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Last updated on: February 6th, 2020
Most people only connect the act of taking a shower to good hygiene and cleanliness. Beyond this obvious point, not many understand or wish to even recognize that different temperatures of different showers can affect sleep quality and energy levels.
There are connections between the temperature of the showers you take, your body temperature, and how both affect your sleep and energy levels that should be considered if you value your sleep quality and energy levels. It is indeed possible to “manipulate” your energy levels and sleep quality, at least on a small scale.
Body temperature – A general overview
This diagram provides a very quick and general analysis of what the body does when somebody’s body temperature is altered. It will be referred to a few times in relation to sleep quality, the temperature of a shower, energy levels, and sleep quality.
Image from Khanacademy.org
As defined in this Wikipedia article, adult humans should have an average body temperature of around 98 degrees Fahrenheit. This is what the body requires to function properly when awake. If body temperature dips below 95 degrees, the body enters a state of hypothermia, where, as described in the diagram, blood vessels will constrict, attempting to retain as much body heat as possible. The reverse happens when body temperature gets higher than 99 degrees.
So far, this is not new information and anybody who got past junior high school probably knows this. How does this pertain to the type of shower you take, and how does it pertain to your sleep quality and energy levels?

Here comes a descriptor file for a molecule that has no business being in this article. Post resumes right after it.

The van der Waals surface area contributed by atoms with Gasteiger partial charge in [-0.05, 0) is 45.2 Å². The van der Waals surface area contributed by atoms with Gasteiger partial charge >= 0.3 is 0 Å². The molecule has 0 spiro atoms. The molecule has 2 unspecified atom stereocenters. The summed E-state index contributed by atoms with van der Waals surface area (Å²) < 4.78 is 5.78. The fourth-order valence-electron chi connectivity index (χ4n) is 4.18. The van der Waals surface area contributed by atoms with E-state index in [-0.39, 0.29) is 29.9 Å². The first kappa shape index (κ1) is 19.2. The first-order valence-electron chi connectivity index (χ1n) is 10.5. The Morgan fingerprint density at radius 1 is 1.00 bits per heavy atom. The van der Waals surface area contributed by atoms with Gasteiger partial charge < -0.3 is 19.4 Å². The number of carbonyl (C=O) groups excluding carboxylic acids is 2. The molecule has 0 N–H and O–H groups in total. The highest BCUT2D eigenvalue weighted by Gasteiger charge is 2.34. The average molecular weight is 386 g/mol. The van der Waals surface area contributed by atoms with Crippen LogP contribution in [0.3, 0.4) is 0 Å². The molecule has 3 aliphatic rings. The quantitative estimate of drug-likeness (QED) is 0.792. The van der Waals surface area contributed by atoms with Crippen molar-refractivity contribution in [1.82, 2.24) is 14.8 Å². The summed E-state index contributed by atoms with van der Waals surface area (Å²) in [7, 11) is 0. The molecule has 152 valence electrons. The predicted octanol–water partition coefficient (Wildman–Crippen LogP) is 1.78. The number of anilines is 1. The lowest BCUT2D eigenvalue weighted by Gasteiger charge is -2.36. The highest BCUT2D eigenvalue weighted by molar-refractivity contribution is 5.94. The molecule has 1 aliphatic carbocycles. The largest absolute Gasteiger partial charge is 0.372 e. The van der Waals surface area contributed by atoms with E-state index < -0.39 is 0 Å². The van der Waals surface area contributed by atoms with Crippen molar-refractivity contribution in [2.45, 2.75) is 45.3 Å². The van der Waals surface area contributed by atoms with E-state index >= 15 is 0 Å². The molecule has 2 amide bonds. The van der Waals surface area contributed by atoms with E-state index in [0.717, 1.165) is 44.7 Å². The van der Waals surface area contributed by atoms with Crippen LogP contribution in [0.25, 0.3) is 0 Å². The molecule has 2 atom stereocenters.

What happens to body temperature when you sleep?
The first answer to this question is to understand that the entire point of sleeping is to rest and replenish lost energy. To do this, it is ideal for body temperature to be optimized to where it is not too high or too low. If body temperature is too high, it will be difficult to sleep because the body is constantly trying to lower its temperature by sweating.
Similar things can happen if it is too cold. If you have been in an area where it is unusually cold, your body knows that it is too dangerous to go to sleep because it needs to stay awake and produce enough body heat to maintain things properly. It knows that it needs to stay awake in order to heat itself up properly.
This is what people mean when they say that they are “tired, but not sleepy.” They feel this way because when the body is fighting to maintain a decent temperature, it is in a state of discomfort and knows that it cannot go unconscious without the risk of hypothermia or hyperthermia.
What happens to body temperature when you shower?
The purpose of a shower is not just hygiene. The temperature of the water in a shower can affect your body temperature, at least in the short term. It is indeed possible to “manipulate” your body temperature with the temperature of your shower or bath.